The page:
@2006 Scripps Newspapers
Talk about life imitating art imitating life. On Sunday’s episode of The West Wing, President Josiah Bartlet leaves office after two successful terms, turning over the keys to the Oval Office to the new guy, President–elect Matt Santos.
It’s also the end of the lease for The West Wing itself, winner of 34 Emmys, and one of the most critically lauded TV dramas of the past 25 years.
Cast and crew shot Sunday’s final scene March 30 on the West Wing set in Los Angeles. After seven seasons locked inside America’s most famous address, it was time to throw open the doors.
“We stayed up all night for the last shot, which was extraordinary,” says Allison Janney, four–time Emmy winner for her portrayal of press secretary C.J. Cregg (the character was promoted to Chief of Staff in 2005), in a phone interview. “Around midnight, the lobby of the West Wing area was just packed with tons of actors and people. We were all there as the president says goodbye to his staff for the last time. We stood there and clapped for half an hour.”
Veteran actor Martin Sheen, as Bartlet, had become a father figure to his castmates — much as the president had been to the White House staff. For Bradley Whitford, an Emmy winner as Deputy Chief of Staff Josh Lyman, “It was tremendously disorienting and sad. It’s like leaving a cult — an unprecedented volume of intimacy and camaraderie.”
West Wing creator and writer Aaron Sorkin and producer Thomas Schlamme, who’d left the series after the fourth season, returned for the group hug and ensuing wrap party. “I think the show ended at the right time,” adds Whitford, interviewed separately.
“It was such a special experience for all of us who worked on it, and you don’t want to pull the taffy too thin on these things. You get into years eight and nine and you’re feeding the beast, and people could start to not care as much as they should.”
Sorkin’s rapid–fire dialogue sometimes made The West Wing seem more like a reality show than a scripted drama. Politically savvy and smart, the series leavened the stentorian scenarios with healthy doses of humor.
Once you got to know the characters, you understood that the humor was the way they blew off steam during their profoundly difficult days inside the pressure cooker of American government.
“Aaron never set out to feed everybody their civic vegetables,” Whitford says. “We didn’t do this so we could teach America what was right and what was wrong.”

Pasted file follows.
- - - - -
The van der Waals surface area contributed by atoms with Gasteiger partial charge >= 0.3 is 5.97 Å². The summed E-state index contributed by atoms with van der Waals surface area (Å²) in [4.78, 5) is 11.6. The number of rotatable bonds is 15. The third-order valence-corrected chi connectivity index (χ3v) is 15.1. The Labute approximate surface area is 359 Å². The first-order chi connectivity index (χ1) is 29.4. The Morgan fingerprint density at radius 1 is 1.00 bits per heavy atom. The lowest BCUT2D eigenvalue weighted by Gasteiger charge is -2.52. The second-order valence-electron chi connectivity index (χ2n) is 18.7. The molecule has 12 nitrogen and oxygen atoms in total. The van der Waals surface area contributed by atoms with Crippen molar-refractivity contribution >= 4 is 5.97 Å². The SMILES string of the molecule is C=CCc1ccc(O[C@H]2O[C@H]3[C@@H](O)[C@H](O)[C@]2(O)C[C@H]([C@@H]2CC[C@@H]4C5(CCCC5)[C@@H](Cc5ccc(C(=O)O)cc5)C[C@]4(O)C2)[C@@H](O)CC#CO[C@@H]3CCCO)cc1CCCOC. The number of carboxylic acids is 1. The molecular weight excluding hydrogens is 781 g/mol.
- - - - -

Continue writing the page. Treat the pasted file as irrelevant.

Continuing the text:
Whitford, whose character left the White House to manage Santos’ presidential campaign in the sixth season, says that “Aaron assumes the audience is as smart and funny as he is. He’s trying to entertain himself.”
It was a tightrope, Janney says, that could be hard to walk. “Aaron writes in this incredible rhythm,” she explains. “Every word, every punctuation mark was put there for a reason. “So if we added an extra ‘uh,’ we had to go back and re–shoot because it wrecked the rhythm of it. That drove people crazy sometimes. But it was worth it when we got it.”
Janney and Whitford are immeasurably proud to have The West Wing on their resumes. “The greatest thing was that the passion for doing this show never dipped,” Whitford says. “For seven years, we got to do a show that was not humiliating and not about a semen–splattered corpse.”
Janney says she still feels as if the show is on hiatus. The idea of no more C.J. Cregg, she says, is “mind–boggling. I feel very spoiled, too, like ‘Is it ever going to be as good as this again?’ “What am I possibly going to do that’s going to fulfill me and satisfy me and challenge me as much as The West Wing did?”
Life at The West Wing was rocked in December with the death of actor John Spencer, whose Leo McGarry had been a keystone since the very first episode (as Chief of Staff for six seasons, followed by his resignation to run for vice president alongside Matt Santos, played by Jimmy Smits).
“Everything was kind of put into perspective when we lost John, and that makes the end of a TV show feel pretty puny,” says Whitford.
Spencer, a longtime stage actor, also won an Emmy for The West Wing.
“The weight and gravitas that John had about being an actor was the same that he gave to Leo, and that’s what was so great about him,” Janney offers.
“He had an unbelievable respect for the craft of acting and how you go about it. “You wouldn’t find him on the gag reel much — he was very hard on himself, and worked so hard, and would know his lines better than anybody. He’d be so happy if he did a great take, and would always be so appreciative of other people’s acting.”
Spencer, Janney says, shared her disinterest in political matters; they were simply actors reading lines of written dialogue. “I felt like John got me, and I got him,” she laughs. “Brad and Richard (Schiff, as director of communications Toby Ziegler) are so incredibly bright and politically minded, and can talk for hours about politics.
“John and I would just look at each other … with our eyes going around in circles. And we’d talk about some actor we’d seen on Broadway that we loved.”